-After Ashley has seen to her cheeky pup Mo...
Sit down there and you stay there.
..it's time to load the lambs that she's been bringing in today.
They're off to a nearby livestock market.
They're counting the lambs onto the lorry and they've got to get the
correct number so they know how many have gone to market,
and Ashley's all across it, she knows exactly what she's doing,
staying quite calm, lovely nature,
and that's the way you've got to be with animals.
Frankie Walton has been shepherding for nearly 50 years.
He's acting as a mentor to Ashley.
What a great team.
Ah! Could you be here every week, please?!
And you get to go to the market as well?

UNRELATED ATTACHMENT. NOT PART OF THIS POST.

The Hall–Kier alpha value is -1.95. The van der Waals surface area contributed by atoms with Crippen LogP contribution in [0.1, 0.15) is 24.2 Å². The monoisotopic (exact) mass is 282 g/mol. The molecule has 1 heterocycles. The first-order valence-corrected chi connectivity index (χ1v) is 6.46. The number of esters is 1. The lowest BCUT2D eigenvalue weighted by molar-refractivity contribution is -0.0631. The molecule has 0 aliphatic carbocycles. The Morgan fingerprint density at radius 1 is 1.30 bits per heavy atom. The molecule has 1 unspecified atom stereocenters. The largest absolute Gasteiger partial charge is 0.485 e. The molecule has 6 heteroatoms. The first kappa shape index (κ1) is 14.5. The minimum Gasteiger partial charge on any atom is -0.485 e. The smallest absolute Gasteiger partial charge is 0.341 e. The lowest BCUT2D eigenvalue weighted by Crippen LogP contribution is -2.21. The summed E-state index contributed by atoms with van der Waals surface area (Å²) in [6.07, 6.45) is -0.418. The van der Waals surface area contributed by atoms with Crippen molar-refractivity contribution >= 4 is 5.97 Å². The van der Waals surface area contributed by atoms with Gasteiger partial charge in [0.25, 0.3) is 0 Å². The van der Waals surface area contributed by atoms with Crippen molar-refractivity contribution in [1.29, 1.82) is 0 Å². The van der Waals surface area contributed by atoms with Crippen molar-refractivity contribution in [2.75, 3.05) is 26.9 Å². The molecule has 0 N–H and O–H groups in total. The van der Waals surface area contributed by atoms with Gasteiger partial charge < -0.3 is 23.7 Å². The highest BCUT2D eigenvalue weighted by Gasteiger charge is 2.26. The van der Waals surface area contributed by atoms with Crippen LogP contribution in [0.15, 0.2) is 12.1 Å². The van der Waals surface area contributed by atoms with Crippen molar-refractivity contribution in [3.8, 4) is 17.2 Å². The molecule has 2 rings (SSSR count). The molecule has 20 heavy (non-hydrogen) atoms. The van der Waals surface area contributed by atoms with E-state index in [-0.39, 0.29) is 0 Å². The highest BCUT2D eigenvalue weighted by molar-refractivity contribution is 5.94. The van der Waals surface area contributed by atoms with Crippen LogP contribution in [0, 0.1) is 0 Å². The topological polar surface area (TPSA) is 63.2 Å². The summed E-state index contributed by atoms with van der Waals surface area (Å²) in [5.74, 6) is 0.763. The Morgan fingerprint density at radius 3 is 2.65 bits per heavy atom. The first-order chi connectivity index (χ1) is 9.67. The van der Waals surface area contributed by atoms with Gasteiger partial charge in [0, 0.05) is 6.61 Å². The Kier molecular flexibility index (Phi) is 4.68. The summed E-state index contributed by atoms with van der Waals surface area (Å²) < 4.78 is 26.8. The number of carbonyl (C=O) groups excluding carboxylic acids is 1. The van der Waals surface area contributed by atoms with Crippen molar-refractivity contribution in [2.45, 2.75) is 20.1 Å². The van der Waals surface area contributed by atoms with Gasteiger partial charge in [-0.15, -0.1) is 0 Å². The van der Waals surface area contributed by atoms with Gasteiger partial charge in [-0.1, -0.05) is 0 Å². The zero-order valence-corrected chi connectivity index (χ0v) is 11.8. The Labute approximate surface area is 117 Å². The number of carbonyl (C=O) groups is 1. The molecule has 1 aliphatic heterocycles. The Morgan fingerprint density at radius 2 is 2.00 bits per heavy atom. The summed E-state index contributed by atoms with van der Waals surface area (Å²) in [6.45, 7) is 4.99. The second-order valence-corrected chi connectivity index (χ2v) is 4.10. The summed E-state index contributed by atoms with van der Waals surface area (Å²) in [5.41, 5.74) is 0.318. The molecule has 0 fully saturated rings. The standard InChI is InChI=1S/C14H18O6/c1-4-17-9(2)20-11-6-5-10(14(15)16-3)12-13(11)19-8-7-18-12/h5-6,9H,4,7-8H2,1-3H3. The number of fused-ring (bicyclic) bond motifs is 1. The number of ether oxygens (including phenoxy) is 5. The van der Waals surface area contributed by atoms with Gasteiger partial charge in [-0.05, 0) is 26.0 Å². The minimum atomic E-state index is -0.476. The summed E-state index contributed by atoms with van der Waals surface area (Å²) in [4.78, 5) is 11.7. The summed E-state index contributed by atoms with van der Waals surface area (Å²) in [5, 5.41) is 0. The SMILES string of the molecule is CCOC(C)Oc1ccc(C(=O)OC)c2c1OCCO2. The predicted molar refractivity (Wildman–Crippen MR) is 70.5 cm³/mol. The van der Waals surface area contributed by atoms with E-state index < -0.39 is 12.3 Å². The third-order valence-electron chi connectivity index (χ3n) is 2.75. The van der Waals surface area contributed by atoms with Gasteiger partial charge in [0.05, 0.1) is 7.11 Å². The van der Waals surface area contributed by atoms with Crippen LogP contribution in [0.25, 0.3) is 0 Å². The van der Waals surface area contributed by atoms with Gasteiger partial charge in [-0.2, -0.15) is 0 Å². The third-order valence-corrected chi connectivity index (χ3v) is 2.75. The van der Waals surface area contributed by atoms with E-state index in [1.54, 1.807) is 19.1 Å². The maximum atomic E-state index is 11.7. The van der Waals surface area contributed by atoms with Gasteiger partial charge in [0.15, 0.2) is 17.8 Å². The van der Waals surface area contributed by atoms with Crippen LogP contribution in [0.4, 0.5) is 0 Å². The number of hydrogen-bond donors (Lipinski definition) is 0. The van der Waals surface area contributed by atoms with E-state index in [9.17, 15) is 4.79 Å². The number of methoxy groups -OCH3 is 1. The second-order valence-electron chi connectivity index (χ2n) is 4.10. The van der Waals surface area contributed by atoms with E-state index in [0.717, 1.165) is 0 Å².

-You'll be putting these in.
-Yeah, I work at the market sometimes.
Fish and chips on a Friday at the market...
-Yeah, what a treat!
Ashley got her break into farming through the Prince's Countryside
Fund, a scheme designed to help UK agriculture.
But she's not from farming stock.
So, tell me about your family background.
Well, my family had absolutely
nothing to do with shepherding or farming at all, really.
Both my mum and dad are some way related
to being in the beauty industry.
Hence, I started as a beauty therapist and became qualified.
I started running a beauty salon in East Lothian.
It was just indoors, and wasn't for me.
And I'll never go back.
I enjoy being outside.
And now you are at university, too.
I'm studying agriculture.
The honours project is in sheepdogs,
because there's not really much data out there that shows how much work